The data covered include:

  • Home or residential addresses, unless already noted elsewhere, like a registered office address.
  • Day of birth on records filed before October 10, 2015 (only the month and year of birth have been publicly visible since that date)
  • Personal signatures
  • Occupation details

Audit exemption for qualified companies

Under the new regulation, audit exemption will be granted to specific UK companies or incorporated partnerships that meet certain criteria. These may encompass:

  • Small companies and micro-entities
  • Dormant companies
  • Parent companies
  • Subsidiaries

Companies seeking an audit exemption must provide an additional statement from their directors on the balance sheet, specifying the exemption being claimed and affirming the company’s eligibility for it.


In conclusion, the UK Companies Act 2024 introduces several changes that aim to enhance transparency and accountability in the UK business landscape.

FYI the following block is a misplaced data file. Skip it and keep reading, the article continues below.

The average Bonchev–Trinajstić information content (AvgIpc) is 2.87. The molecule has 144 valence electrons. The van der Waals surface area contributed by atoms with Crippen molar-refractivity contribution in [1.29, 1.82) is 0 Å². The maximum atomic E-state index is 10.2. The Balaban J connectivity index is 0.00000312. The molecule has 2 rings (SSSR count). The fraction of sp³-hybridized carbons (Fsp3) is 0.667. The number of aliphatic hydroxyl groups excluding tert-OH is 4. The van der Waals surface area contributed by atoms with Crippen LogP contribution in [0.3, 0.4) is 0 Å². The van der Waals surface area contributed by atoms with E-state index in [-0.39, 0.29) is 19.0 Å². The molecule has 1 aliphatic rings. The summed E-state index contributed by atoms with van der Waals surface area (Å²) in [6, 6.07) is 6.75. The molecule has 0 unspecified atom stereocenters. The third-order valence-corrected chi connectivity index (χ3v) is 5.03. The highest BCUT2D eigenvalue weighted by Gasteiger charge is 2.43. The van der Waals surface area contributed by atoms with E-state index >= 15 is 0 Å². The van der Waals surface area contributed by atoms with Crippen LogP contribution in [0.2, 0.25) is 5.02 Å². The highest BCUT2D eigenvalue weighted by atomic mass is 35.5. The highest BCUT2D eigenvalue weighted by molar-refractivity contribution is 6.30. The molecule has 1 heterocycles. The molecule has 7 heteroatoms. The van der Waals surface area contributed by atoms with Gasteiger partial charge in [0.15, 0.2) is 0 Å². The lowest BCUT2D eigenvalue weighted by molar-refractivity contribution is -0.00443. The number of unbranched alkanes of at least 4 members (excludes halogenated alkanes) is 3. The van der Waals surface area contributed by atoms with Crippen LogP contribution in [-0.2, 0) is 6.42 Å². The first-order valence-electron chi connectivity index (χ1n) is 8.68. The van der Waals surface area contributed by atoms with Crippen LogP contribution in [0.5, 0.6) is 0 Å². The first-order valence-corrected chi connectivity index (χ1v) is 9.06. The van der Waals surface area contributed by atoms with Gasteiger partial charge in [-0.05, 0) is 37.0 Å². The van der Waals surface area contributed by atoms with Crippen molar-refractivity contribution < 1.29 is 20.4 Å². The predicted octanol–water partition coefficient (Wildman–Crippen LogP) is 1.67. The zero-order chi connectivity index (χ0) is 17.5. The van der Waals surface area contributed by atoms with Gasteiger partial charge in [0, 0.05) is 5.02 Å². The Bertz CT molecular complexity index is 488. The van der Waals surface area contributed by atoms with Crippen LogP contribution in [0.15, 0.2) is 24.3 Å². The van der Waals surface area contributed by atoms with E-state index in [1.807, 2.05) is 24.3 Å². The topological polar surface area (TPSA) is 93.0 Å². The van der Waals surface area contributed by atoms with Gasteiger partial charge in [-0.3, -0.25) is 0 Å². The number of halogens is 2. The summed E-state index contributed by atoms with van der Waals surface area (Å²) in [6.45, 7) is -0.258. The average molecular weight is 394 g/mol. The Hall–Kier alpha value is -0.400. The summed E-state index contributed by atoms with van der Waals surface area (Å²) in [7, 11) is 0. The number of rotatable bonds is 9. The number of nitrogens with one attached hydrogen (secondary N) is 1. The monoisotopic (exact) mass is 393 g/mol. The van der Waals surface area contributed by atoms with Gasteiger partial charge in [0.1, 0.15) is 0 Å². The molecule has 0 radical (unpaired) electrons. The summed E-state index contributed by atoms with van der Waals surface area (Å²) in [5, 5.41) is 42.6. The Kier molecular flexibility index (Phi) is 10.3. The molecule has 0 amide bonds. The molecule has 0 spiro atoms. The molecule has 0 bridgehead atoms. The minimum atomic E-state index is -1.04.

Companies House will provide further guidance on these changes. It is essential for all companies, both new and existing, to stay informed and comply with the new guidelines to ensure compliance with the law and stay updated on any developments related to the Act.

For official information on the Act, please visit the Companies House website.

If you need assistance on how to comply with the new changes or have any queries about company formation in the UK, feel free to get in touch with our support team via

Disclaimer: While BBCIncorp strives to make the information on this website as timely and accurate as possible, the information itself is for reference purposes only. You should not substitute the information provided in this article for competent legal advice. Feel free to contact BBCIncorp’s customer services for advice on your specific cases.